5 ways to protect sensitive employee health information
More and more employers are opting to self-insure to gain greater control over their employee benefits costs. Along with the benefits of a self-insured plan comes the additional risk and responsibility of adequately protecting the health information of their employees — prime data that hackers want.
It’s imperative that employers and their advisers understand the legal obligations if a company experiences a data breach that involves the protected health information of employees.
Federal law says that under certain circumstances companies have to notify the U.S. Department of Health and Human Services within 60 days of a breach of consumer health data, and 48 states have individual statutes for notification of affected individuals. This can necessitate hiring privacy attorneys, credit monitoring firms and other consultants to sort through the laws and regulations and meet notification requirements in a timely fashion.
For companies that are self-insured or thinking about self-insuring, the following five best practices will help protect employees’ sensitive information from hackers and to minimize potential damage to a company and its employees in the event of a data breach:
1) Have a business associate agreement. Many companies outsource the administrative aspects of their health plan to a third party — including plan design, claims administration and prescription drug management. This vendor will have access to employees’ private health information. If a business has contracted with an outside vendor for any aspect of the health plan management, make sure it has a HIPAA business associate agreement (BAA) with them that clearly outlines the protocols and responsibilities in the event of a data breach, including those caused by any of the vendor’s subcontractors. Make sure the BAA includes a provision that the employer must be notified of any type of breach immediately. Ultimately, the employer is responsible for all aspects of breach notification, because it was information from employees that the company gathered. The BAA can transfer the costs and establish a timeframe and process for notifications to the correct parties.
2) Test the technology. Data are only as secure as the network. To test the security of a company’s network, including firewalls and intrusion detection systems, hire an outside firm to complete a penetration test. The firm will act like a hacker to identify any weaknesses in the system, which can run the gamut from application and operating system flaws to risky end-user behavior. The employer can use this information to implement additional security measures where necessary. Maintain the security of the network by holding reviews on an annual basis to make sure the company is up to date with the latest security measures. Hold vendors to the same standards, and require them to disclose proof that they are assessing their networks on an annual basis.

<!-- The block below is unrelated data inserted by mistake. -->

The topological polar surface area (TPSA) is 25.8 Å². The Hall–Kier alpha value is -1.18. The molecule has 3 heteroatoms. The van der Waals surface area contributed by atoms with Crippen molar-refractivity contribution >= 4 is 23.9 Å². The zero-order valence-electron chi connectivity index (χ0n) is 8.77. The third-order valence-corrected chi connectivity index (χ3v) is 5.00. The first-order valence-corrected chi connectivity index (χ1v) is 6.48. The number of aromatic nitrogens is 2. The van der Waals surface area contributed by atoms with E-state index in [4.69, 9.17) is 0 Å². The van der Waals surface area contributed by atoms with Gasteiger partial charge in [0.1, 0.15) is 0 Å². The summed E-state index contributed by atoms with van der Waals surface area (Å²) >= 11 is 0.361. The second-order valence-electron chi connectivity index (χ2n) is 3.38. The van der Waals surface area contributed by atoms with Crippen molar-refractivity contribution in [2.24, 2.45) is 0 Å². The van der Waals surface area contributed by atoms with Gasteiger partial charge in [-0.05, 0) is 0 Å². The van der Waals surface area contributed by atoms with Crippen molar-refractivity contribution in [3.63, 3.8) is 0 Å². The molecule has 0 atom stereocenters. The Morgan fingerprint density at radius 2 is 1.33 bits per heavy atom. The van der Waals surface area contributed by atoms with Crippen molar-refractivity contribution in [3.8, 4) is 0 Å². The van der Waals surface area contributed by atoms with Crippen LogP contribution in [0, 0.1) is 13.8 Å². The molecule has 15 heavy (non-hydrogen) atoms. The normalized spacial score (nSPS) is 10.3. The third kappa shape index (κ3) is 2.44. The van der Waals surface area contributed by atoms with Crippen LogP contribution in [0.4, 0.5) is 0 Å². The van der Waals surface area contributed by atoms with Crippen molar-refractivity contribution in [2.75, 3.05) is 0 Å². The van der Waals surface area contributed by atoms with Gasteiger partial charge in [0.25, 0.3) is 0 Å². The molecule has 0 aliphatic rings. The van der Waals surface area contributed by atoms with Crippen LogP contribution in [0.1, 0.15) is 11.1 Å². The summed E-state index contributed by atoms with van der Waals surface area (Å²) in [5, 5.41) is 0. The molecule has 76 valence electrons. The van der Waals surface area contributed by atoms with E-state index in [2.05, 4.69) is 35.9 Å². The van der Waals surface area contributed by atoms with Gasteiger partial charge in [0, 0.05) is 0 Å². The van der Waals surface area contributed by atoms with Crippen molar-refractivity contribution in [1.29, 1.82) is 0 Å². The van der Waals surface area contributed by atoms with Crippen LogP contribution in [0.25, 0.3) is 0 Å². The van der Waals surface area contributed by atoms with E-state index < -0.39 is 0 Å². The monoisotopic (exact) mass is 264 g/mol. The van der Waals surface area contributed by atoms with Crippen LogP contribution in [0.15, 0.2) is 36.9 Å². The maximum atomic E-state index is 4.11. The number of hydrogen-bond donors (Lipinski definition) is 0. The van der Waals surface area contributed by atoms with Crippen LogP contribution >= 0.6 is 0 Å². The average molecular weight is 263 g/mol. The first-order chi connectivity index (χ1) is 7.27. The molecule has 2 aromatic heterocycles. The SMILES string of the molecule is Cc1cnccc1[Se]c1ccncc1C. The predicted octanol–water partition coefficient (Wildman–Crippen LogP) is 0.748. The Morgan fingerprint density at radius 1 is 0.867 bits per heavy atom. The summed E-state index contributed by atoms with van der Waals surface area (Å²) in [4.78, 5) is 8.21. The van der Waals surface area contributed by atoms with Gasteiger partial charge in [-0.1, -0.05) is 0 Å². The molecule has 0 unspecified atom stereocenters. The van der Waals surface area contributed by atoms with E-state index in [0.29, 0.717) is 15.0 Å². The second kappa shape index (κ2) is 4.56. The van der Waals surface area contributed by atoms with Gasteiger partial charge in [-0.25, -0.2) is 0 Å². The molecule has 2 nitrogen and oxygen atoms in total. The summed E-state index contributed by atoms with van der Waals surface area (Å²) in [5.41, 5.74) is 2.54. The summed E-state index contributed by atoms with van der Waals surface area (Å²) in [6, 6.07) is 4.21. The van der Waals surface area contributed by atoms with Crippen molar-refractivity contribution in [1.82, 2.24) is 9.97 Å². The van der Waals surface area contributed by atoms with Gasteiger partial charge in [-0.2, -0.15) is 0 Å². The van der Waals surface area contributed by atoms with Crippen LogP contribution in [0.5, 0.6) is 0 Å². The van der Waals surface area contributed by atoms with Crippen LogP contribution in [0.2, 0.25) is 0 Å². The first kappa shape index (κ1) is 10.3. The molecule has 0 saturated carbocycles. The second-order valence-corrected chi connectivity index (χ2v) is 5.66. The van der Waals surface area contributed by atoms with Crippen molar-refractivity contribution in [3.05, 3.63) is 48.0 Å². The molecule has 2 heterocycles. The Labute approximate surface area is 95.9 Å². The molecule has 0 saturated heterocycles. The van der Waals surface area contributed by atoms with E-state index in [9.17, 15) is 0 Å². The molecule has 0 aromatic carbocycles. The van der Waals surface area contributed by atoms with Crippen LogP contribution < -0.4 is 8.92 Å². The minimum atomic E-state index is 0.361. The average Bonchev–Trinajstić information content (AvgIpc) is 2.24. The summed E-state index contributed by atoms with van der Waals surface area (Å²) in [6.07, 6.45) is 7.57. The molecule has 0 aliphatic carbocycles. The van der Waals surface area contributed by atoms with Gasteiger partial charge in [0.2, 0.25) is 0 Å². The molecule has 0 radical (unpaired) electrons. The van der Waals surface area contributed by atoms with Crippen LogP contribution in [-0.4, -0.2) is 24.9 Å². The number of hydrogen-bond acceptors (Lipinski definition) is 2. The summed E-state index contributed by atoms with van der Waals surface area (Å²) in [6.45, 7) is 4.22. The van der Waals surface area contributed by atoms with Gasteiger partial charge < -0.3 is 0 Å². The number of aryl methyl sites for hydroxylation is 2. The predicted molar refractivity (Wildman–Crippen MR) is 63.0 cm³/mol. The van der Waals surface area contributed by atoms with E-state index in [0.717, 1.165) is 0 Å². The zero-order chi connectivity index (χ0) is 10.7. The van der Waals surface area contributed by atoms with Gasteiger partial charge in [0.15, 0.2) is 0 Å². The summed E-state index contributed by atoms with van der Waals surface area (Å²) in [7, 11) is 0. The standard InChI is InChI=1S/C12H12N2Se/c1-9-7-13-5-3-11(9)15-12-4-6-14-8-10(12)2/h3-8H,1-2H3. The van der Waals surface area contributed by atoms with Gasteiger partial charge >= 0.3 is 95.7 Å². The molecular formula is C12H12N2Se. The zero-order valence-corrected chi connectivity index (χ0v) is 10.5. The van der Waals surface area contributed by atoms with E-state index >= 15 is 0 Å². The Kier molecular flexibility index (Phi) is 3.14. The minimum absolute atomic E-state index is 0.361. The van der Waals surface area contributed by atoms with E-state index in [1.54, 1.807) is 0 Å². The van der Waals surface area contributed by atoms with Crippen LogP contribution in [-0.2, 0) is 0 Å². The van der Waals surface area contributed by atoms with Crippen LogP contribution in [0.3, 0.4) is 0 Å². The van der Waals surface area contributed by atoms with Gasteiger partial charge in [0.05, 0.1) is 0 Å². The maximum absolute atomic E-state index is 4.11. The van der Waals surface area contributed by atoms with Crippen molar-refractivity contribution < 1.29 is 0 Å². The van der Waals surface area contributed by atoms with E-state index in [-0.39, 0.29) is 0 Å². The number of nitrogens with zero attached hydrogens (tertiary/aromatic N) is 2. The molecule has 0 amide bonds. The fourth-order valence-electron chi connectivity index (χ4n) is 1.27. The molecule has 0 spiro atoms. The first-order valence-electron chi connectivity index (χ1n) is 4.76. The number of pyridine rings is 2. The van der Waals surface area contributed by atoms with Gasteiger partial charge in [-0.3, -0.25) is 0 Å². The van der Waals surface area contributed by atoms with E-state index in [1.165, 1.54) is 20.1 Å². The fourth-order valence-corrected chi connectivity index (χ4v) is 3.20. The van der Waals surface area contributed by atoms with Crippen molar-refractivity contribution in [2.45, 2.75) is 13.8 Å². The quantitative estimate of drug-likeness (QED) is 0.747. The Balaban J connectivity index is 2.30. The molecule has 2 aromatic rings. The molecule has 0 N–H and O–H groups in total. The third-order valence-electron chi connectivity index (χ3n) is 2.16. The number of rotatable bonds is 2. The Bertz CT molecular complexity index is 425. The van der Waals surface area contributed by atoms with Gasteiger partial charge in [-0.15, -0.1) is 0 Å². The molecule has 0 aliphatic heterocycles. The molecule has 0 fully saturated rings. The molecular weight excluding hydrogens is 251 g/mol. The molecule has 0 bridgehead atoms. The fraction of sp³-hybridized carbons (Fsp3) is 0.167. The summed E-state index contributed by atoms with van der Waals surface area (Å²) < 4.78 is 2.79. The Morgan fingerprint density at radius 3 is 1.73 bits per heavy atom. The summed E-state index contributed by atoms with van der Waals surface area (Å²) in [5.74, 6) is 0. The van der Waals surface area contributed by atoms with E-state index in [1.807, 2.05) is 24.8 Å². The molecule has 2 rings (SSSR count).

3) Train employees. From emailing the wrong person to opening an email that contains malware, staff errors happen all the time. While one can’t prevent all errors from happening, it is possible to implement policies and train employees on best practices to minimize risk. For example, do employees know how to identify a phishing attempt? Do they work on their own mobile devices and does the company know how secure they are? Do employees email sensitive documents to their home computers to work on at night? Knowing the practices of employees and educating them on any risky behaviors can limit potential end-user security breaches.
4) Review offline processes. In addition to online practices, employers should also consider their process for securing and disposing of paper files. How are paper files stored and who has access to them? How long will the company keep this data and, if it is to be destroyed, will it be disposed of safely? A piece of paper can be as dangerous as an electronic medical record if not handled properly. Make sure the company has secure policies and procedures in place.
5) Get a cyber insurance policy. Cyber coverage is an essential need for companies with self-insured health plans. Look for policies that offer network security liability coverage for data breaches, destruction of data and viruses and privacy liability coverage for network security failures and breaches due to human error or a technology malfunction. Advisers should thoroughly review any policy to make sure the company is getting the coverage the company needs. Many policies include sub-limits that place restrictions on the payouts for certain aspects of a data breach.
An employer may have a $1 million limit on its cyber policy, but only a certain percentage of that could be earmarked for crisis management costs, such as fees for privacy attorneys, IT forensics, credit monitoring, notification and public relations costs. These costs can easily reach six figures in a matter of weeks. A crisis management sub-limit could leave an employer to cover the rest of the costs that exceed the sub-limit. Paying attention to the details will help avoid any surprises if a company finds itself dealing with a data breach.
With so much of our lives lived online, taking measures to protect the information we share has become a modern day necessity. This is especially true for companies in possession of sensitive employee health information. Taking the proper precautions will help make companies less of a desirable target for hackers and give businesses and employees a safety net in the unfortunate event of a breach.